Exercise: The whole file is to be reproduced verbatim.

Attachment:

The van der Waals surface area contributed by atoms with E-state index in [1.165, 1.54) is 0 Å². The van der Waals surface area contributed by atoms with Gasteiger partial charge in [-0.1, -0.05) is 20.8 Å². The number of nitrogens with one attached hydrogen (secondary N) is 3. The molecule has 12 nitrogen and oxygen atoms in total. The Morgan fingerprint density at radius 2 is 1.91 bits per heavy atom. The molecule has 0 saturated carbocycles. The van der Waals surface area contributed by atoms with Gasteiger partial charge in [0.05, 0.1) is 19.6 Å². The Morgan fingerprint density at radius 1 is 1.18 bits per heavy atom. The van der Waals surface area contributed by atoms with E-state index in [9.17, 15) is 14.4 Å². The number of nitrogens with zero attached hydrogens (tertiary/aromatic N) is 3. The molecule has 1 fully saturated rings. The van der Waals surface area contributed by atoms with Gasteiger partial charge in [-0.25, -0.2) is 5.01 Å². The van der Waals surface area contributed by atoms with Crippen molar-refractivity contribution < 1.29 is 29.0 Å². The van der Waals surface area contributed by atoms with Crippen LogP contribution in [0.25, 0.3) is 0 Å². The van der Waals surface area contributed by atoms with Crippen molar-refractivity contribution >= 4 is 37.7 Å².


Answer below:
The van der Waals surface area contributed by atoms with E-state index in [1.165, 1.54) is 0 Å². The van der Waals surface area contributed by atoms with Gasteiger partial charge in [-0.1, -0.05) is 20.8 Å². The number of nitrogens with one attached hydrogen (secondary N) is 3. The molecule has 12 nitrogen and oxygen atoms in total. The Morgan fingerprint density at radius 2 is 1.91 bits per heavy atom. The molecule has 0 saturated carbocycles. The van der Waals surface area contributed by atoms with Gasteiger partial charge in [0.05, 0.1) is 19.6 Å². The Morgan fingerprint density at radius 1 is 1.18 bits per heavy atom. The van der Waals surface area contributed by atoms with E-state index in [9.17, 15) is 14.4 Å². The number of nitrogens with zero attached hydrogens (tertiary/aromatic N) is 3. The molecule has 1 fully saturated rings. The van der Waals surface area contributed by atoms with Gasteiger partial charge in [-0.25, -0.2) is 5.01 Å². The van der Waals surface area contributed by atoms with Crippen molar-refractivity contribution < 1.29 is 29.0 Å². The van der Waals surface area contributed by atoms with Crippen LogP contribution in [0.25, 0.3) is 0 Å². The van der Waals surface area contributed by atoms with Crippen molar-refractivity contribution >= 4 is 37.7 Å².